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East Palestine farmers discuss impact of train derailment on livestock and crops with state, federal leaders

The EPA and Norfolk Southern will be collecting soil samples on farms and properties in a five-county area around East Palestine.

SALEM, Ohio — On Thursday, farmers from the East Palestine area met with leaders from the Ohio Department of Agriculture to learn what impacts last month's Norfolk Southern toxic train derailment may have had on their livestock and crops.

The meeting came as the busy planting season is set to begin. 

The U.S. Environmental Protection Agency (EPA) says it will be collecting anywhere between 60 and 300 soil samples on farms and properties in a five-county area around East Palestine, testing for chemicals related to the derailment and subsequent controlled release.

"It's 'Do we have a problem?' and if so, what are the levels of contaminants?" explained Mark Durno, local response coordinator for the U.S. EPA. 

As far as what Durno expects to find, the answer to farmers at Thursday's meeting was "not much."

"We don't believe so," he added. "All the monitoring data and sampling we've done to date on scene doesn't indicate that we have any substantial risk away from the site."

That's the key. In Thursday's meeting, they were talking about properties away from the derailment site. The EPA knows there has been contamination on the site, but based on data from them, the U.S. Department of Agriculture, and others, they say there has been no sign of animals or crops being impacted thus far and hope further testing will prove their hypothesis.

"You do want to make sure product is safe from possible contamination and it seems like they're claiming everything is okay," said Spencer Gallagher, a farmer from Lawrence County, Pennsylvania. "I really want to see the tests and I want to see more than one place do the tests."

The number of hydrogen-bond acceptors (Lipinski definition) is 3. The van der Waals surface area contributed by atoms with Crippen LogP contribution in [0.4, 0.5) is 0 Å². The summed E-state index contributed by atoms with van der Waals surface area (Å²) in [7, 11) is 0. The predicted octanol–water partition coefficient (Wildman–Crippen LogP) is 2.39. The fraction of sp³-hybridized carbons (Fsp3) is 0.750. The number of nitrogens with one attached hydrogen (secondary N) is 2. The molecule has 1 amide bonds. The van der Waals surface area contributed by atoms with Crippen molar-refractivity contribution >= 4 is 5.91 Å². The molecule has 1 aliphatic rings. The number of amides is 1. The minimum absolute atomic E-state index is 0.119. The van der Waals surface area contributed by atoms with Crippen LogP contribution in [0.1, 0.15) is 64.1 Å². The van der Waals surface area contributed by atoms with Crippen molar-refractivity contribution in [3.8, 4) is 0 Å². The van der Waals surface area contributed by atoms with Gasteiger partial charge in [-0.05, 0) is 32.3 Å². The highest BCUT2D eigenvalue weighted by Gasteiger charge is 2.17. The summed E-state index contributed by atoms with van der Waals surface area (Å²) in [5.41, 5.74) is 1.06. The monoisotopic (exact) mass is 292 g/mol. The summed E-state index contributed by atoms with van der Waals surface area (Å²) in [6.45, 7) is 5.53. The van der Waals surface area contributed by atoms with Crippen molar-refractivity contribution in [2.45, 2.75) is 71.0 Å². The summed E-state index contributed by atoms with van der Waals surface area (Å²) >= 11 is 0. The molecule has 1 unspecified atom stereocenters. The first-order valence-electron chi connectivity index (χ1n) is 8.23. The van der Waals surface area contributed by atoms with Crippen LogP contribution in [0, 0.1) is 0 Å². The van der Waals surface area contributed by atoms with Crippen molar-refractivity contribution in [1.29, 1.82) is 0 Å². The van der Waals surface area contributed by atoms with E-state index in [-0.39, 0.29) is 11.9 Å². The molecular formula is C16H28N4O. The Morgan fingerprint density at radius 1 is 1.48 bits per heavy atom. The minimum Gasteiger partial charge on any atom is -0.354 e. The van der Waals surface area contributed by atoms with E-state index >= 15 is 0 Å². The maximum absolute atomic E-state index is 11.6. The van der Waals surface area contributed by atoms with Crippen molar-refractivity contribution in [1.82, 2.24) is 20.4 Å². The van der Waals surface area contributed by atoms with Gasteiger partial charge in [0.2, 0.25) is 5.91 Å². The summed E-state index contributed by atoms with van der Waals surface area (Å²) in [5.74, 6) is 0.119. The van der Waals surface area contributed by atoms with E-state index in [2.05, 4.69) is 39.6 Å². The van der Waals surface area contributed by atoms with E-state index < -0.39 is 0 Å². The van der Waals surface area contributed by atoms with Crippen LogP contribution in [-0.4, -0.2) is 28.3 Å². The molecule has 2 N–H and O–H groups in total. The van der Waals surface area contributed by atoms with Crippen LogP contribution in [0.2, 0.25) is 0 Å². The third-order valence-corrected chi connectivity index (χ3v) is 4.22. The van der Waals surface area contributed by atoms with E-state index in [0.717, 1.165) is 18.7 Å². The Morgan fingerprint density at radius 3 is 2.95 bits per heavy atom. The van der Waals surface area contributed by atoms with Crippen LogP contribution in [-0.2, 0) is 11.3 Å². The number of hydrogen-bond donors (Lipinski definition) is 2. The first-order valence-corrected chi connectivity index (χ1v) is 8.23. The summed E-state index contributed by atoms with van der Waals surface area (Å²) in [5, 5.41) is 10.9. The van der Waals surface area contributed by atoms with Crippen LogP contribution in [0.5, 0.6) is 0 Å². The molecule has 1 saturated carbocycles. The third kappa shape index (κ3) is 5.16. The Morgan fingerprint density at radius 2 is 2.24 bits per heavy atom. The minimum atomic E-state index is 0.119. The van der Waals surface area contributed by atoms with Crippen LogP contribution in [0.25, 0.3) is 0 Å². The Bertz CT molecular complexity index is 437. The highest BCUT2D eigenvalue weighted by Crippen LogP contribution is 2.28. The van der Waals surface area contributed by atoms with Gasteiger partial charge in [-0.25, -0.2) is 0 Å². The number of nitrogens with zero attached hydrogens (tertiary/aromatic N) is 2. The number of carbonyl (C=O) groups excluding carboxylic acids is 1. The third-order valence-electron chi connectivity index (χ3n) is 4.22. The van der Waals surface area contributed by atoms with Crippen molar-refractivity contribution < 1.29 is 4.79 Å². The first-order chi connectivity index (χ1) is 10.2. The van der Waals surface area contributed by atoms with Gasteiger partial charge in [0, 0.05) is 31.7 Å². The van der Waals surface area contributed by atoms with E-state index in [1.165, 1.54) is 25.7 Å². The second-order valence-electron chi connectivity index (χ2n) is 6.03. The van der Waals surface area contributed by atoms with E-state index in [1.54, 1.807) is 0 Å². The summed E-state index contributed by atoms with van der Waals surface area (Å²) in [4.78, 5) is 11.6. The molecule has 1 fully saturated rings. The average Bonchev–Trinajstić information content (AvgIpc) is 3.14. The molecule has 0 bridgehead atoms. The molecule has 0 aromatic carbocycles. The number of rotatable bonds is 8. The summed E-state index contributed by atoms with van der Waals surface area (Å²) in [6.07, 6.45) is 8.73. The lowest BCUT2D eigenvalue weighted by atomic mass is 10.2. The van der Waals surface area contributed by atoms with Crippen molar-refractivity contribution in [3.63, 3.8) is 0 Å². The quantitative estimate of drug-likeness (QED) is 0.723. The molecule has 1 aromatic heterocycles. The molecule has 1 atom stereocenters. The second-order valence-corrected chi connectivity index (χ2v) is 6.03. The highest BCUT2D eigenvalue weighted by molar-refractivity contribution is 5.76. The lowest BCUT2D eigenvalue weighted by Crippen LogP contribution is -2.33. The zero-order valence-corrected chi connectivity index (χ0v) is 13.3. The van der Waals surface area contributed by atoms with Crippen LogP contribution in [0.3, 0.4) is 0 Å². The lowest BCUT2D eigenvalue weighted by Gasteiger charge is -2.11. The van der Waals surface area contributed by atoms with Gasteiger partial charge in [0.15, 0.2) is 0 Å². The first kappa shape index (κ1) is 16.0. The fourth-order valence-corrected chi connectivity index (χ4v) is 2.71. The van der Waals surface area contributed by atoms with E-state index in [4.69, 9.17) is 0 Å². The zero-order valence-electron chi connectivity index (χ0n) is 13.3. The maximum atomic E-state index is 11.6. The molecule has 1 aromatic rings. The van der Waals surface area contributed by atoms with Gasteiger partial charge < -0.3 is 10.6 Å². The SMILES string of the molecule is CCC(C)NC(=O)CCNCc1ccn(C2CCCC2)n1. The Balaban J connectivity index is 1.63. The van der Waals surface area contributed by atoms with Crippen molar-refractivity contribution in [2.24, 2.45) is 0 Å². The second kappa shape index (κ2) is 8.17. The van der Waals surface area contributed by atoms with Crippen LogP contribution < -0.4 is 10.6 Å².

The EPA is expecting the first data from these tests to come back in under two weeks. They say they will post the results for the public to see. 

"As the animals get into spring, they're eating this new growth of legumes. The cattle are out there in the pastures and the grass is green, we want to make sure it continues to stay safe," added Ohio Department of Agriculture Director Brian Baldridge. 

The EPA says Norfolk Southern contractors will also be conducting soil sampling, which will include agricultural, residential, commercial, and recreational properties in both Ohio and Pennsylvania. The EPA stresses that agricultural properties will be given a "high priority" with the upcoming planting season on the horizon. 

Contractors from the EPA will be taking a number of samples at the same location as Norfolk Southern to confirm the accuracy of the railroad's results.

You can watch Thursday's meeting in Salem in the player below:

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